Written by Jade Walton, Transforming Lives Trainee
The 21st October marks Reptile Awareness Day, and what better way to celebrate than to learn some interesting facts about our six native reptile species!
In the United Kingdom we have six native reptiles, three snakes and three lizards.
Our snakes are:
Our lizards are:
Each of these reptiles have interesting facts about them that easily set them aside from their other reptile counterparts.
Firstly, lets look to our snakes. Adders are our only venomous species, though not particularly dangerous to most humans, it is best to keep your dog on a lead when walking in areas inhabited by adders. Adders are surprisingly small, usually measuring between 60cm and 80cm when fully grown. Females birth live young that are less than 20cm long.
Next, we come to the smooth snake. Just like their adder relatives, smooth snakes are quite short in length, usually growing to around 60-70cm. These are the rarest of our UK reptile species, only to be found in specific heathland sites. Smooth snakes are also the only snake in the UK to constrict their prey.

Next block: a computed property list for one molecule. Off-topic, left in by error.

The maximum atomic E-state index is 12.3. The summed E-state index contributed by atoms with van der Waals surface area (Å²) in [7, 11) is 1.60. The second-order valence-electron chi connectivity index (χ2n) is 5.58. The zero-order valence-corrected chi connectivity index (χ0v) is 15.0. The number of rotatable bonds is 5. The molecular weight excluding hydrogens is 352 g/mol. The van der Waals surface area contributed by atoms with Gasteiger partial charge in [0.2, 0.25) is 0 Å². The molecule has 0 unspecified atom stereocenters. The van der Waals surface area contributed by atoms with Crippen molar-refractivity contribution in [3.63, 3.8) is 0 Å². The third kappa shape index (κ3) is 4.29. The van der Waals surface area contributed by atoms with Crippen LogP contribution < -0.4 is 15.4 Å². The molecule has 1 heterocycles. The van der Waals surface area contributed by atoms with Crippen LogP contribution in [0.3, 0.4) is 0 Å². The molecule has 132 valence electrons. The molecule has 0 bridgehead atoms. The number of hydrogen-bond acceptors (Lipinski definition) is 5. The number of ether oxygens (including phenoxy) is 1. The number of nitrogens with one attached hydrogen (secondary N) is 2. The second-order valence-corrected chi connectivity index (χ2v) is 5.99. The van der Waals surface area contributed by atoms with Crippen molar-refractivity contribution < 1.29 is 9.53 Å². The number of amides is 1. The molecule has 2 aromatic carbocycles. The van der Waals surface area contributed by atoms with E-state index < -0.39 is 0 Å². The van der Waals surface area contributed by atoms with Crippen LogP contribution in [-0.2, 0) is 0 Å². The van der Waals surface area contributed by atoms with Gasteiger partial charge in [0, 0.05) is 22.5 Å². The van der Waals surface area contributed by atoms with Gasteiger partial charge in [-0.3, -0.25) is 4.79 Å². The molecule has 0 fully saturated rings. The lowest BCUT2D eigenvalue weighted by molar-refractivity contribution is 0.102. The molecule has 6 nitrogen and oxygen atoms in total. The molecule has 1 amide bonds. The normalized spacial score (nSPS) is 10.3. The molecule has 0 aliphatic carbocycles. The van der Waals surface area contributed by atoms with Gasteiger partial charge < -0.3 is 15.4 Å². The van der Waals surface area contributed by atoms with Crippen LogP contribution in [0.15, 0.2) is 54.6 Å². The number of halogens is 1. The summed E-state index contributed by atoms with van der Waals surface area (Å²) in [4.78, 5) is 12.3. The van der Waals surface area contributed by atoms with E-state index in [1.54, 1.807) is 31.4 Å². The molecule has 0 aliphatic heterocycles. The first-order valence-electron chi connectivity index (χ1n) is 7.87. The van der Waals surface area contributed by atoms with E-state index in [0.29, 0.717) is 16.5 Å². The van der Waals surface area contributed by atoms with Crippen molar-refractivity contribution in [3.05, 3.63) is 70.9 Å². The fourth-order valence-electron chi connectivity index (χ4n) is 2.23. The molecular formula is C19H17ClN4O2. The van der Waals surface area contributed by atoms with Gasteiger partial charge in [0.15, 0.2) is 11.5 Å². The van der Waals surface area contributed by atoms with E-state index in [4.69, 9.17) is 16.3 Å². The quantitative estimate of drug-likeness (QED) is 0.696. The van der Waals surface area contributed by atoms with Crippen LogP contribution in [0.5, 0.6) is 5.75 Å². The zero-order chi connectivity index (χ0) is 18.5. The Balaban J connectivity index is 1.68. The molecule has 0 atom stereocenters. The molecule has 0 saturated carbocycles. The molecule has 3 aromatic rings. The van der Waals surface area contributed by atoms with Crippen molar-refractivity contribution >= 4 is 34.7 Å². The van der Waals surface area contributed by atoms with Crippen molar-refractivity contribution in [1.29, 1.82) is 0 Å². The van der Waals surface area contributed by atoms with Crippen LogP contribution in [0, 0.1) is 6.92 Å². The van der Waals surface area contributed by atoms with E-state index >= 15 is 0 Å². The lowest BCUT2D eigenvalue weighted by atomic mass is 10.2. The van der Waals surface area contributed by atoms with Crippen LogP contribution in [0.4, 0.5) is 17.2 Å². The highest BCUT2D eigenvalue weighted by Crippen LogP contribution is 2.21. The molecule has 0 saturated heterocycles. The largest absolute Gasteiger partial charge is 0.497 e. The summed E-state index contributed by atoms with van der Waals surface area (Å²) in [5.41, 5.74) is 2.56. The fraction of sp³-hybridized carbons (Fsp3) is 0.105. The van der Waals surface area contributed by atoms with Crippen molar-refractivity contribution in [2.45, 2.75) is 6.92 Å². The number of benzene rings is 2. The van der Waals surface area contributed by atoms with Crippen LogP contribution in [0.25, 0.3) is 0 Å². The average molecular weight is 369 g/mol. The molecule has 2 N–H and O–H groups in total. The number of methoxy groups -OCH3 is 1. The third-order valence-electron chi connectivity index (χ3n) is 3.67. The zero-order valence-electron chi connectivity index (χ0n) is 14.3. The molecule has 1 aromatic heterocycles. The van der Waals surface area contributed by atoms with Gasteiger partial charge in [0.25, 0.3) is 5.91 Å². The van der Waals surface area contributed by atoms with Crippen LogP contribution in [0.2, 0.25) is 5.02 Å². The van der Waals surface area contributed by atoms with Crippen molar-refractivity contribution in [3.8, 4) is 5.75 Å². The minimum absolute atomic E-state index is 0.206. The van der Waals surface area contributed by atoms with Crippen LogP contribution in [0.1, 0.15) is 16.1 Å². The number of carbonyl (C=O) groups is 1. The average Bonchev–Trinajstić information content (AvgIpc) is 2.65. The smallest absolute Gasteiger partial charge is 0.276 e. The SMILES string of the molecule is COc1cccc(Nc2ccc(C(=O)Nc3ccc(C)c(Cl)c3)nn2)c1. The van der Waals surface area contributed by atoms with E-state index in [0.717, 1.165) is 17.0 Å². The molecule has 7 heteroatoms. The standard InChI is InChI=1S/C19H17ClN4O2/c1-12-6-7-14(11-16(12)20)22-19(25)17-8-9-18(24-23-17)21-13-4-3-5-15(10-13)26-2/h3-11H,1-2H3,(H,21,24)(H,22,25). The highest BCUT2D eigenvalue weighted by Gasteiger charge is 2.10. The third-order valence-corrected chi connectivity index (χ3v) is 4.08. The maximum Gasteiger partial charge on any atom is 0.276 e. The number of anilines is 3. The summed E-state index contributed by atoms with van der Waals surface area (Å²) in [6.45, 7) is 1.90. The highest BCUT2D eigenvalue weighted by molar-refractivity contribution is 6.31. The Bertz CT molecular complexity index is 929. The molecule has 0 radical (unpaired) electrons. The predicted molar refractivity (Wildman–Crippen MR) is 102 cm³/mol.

Our final snake is the grass snake. Easily the UK’s longest snake growing to around 150cm, they are also the only native snake to lay eggs rather than birth live young. This is a contributing factor as to why they are not found in Scotland as they need warm enough temperatures through the summer months for their eggs to incubate.
Our other three reptile species are types of lizard. Sand lizards are another rare UK reptile as their habitats are greatly limited to certain sandy heathlands. The sand lizard is our only lizard in the UK to lay eggs, which they bury under sand in sunny areas to allow for them to incubate. Like our other lizards, they can drop their tails as a defence mechanism against predators.
Common lizards are widespread throughout the UK, though their numbers are thought to be declining due to habitat loss. They are fairly often mistaken for newts as they are quite similar in appearance, the best way to tell the difference is to see the scaly skin of the lizard versus the smooth skin of the newt, they also move a lot faster.
Our final, and perhaps most confusing reptile is the slow-worm. Many could mistake a slow worm for a snake, given they have no legs, but they are, in fact, a lizard. They are distinguished from snakes by their ability to blink and drop their tails when threatened.